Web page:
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World > Africa > Uganda > Relations with U.S. (Notes)

Uganda - Relations with U.S. (Notes)


U.S.-UGANDAN RELATIONS
Although U.S.-Ugandan relations were strained during the rule of Idi Amin in the 1970s, relations improved after Amins fall. In mid-1979, the United States reopened its embassy in Kampala. Relations with successor governments were cordial, although Obote and his administration rejected strong U.S. criticism of Ugandas human rights situation.

Bilateral relations between the United States and Uganda have been good since Museveni assumed power, and the United States has welcomed his efforts to end human rights abuses and to pursue economic reform. Uganda is a strong supporter of the global war against terrorism. The United States is helping Uganda achieve export-led economic growth through the African Growth and Opportunity Act and provides a significant amount of development assistance. At the same time, the United States is concerned about continuing human rights problems and the pace of progress toward the establishment of genuine political pluralism.

U.S. development assistance in Uganda has the overall goal of reducing mass poverty. Most U.S. program assistance is focused in the areas of health, education and agriculture. Both the U.S. Agency for International Development (USAID) and the Centers for Disease Control (CDC) have major programs to fight the HIV/AIDS pandemic. Other programs promote trade and investment, curb environmental degradation, encourage the peaceful resolution of local and international conflicts, and promote honest and open government. The United States also provides large amounts of humanitarian assistance to populations without access to adequate food supplies because of conflict, drought and other factors.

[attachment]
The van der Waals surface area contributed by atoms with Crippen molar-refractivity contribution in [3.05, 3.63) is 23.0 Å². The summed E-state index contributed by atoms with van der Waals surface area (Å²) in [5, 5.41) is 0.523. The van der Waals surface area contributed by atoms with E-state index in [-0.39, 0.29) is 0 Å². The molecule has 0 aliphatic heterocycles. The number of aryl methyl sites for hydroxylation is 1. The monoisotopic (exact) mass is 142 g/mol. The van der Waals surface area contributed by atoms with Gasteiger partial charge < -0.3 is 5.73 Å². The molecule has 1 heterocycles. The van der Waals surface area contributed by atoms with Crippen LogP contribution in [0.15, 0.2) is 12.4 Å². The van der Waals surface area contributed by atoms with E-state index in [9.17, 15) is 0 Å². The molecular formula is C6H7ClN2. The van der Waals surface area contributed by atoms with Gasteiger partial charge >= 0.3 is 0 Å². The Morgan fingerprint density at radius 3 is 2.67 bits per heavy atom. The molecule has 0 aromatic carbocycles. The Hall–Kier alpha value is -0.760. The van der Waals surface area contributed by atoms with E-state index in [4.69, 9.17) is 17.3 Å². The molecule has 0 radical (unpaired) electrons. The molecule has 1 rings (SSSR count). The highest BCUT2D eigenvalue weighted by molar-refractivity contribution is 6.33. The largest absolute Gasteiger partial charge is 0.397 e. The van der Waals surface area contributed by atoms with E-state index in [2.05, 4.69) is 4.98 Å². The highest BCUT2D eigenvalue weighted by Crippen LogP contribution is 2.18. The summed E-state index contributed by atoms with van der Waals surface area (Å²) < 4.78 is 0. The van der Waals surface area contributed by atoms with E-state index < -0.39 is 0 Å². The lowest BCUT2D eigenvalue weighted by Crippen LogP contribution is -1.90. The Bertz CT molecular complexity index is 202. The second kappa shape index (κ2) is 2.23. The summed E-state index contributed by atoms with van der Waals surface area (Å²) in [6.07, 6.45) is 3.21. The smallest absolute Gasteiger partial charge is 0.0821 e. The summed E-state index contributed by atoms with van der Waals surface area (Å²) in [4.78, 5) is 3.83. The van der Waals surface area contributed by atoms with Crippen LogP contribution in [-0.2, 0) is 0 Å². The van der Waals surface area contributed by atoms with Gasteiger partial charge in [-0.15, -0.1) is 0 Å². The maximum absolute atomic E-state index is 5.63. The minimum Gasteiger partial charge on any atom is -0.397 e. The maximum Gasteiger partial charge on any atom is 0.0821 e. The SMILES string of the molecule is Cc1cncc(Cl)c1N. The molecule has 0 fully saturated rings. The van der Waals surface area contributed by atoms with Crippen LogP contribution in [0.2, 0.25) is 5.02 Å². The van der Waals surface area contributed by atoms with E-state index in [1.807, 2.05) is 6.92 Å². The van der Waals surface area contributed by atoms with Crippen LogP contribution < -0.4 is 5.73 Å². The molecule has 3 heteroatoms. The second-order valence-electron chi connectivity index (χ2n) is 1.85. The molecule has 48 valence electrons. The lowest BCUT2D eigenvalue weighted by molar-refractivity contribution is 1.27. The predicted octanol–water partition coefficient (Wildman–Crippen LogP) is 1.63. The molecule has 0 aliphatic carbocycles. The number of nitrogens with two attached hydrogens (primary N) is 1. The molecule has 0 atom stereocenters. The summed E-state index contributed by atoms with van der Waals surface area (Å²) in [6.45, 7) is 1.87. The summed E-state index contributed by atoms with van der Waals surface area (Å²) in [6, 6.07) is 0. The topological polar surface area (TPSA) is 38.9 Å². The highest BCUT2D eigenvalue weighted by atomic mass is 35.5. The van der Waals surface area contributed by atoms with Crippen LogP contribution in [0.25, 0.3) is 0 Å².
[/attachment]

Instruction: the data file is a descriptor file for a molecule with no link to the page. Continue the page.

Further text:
U.S. Peace Corps Volunteers are active in primary teacher training and HIV/AIDS programs. The Department of State carries out cultural exchange programs, brings Fulbright lecturers and researchers to Uganda, and sponsors U.S. study and tour programs for a wide variety of officials from government, non-governmental organizations and the private sector. Through Ambassadors Self-Help Fund, local groups in poor areas receive assistance for small projects with a high level of community involvement.

U.S.-Ugandan relations also benefit from significant contributions to health care, nutrition, education, and park systems from U.S. missionaries, non-governmental organizations, private universities, HIV/AIDS researchers, and wildlife organizations. Expatriate Ugandans living in the U.S. also promote stronger links between the two countries.

Principal U.S. Officials
Ambassador--Steven A. Browning
Deputy Chief of Mission--Andrew G. Chritton
Public Affairs Officer--Alyson Grunder
Director, USAID--Margot Ellis

The U.S. Embassy in Uganda is at 1577 Ggaba Road, Kampala; tel. 259791/2/3/5; fax: 259-794.


Facts at a Glance: Geography - People - Government - Economy - Communications - Transportation - Military - Climate - Current Time - Ranking Positions
Notes and Commentary: People - Economy - Government and Political Conditions - Foreign Relations - Relations with U.S.



Facts at a Glance
Geography
People
Government
Economy
Communications
Transportation
Military
Climate
Current Time
Ranking Positions


Notes and Commentary
People
Economy
Government and Political Conditions
Foreign Relations
Relations with U.S.





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